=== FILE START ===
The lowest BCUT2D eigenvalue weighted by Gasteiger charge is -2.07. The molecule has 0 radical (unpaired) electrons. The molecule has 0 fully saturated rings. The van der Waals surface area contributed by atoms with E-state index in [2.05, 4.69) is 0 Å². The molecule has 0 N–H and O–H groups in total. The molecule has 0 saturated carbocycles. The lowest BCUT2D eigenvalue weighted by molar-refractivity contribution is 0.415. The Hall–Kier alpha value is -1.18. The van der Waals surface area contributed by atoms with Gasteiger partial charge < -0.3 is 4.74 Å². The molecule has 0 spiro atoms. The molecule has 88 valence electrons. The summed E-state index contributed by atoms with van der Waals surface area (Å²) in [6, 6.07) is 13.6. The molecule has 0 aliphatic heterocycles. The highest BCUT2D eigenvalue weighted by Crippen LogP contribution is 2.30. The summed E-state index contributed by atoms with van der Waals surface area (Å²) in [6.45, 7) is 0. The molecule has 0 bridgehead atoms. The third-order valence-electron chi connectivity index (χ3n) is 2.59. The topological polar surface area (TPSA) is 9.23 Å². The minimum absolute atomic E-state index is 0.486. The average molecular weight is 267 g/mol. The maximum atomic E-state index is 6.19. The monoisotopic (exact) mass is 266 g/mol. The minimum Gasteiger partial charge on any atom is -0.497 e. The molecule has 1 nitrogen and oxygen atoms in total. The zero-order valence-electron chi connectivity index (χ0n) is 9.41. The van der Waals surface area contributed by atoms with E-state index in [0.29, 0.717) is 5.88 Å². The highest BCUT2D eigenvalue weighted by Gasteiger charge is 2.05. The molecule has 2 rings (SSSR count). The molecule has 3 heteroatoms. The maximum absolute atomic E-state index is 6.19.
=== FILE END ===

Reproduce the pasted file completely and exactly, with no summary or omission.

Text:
The lowest BCUT2D eigenvalue weighted by Gasteiger charge is -2.07. The molecule has 0 radical (unpaired) electrons. The molecule has 0 fully saturated rings. The van der Waals surface area contributed by atoms with E-state index in [2.05, 4.69) is 0 Å². The molecule has 0 N–H and O–H groups in total. The molecule has 0 saturated carbocycles. The lowest BCUT2D eigenvalue weighted by molar-refractivity contribution is 0.415. The Hall–Kier alpha value is -1.18. The van der Waals surface area contributed by atoms with Gasteiger partial charge < -0.3 is 4.74 Å². The molecule has 0 spiro atoms. The molecule has 88 valence electrons. The summed E-state index contributed by atoms with van der Waals surface area (Å²) in [6, 6.07) is 13.6. The molecule has 0 aliphatic heterocycles. The highest BCUT2D eigenvalue weighted by Crippen LogP contribution is 2.30. The summed E-state index contributed by atoms with van der Waals surface area (Å²) in [6.45, 7) is 0. The molecule has 0 bridgehead atoms. The third-order valence-electron chi connectivity index (χ3n) is 2.59. The topological polar surface area (TPSA) is 9.23 Å². The minimum absolute atomic E-state index is 0.486. The average molecular weight is 267 g/mol. The maximum atomic E-state index is 6.19. The monoisotopic (exact) mass is 266 g/mol. The minimum Gasteiger partial charge on any atom is -0.497 e. The molecule has 1 nitrogen and oxygen atoms in total. The zero-order valence-electron chi connectivity index (χ0n) is 9.41. The van der Waals surface area contributed by atoms with E-state index in [0.29, 0.717) is 5.88 Å². The highest BCUT2D eigenvalue weighted by Gasteiger charge is 2.05. The molecule has 2 rings (SSSR count). The molecule has 3 heteroatoms. The maximum absolute atomic E-state index is 6.19.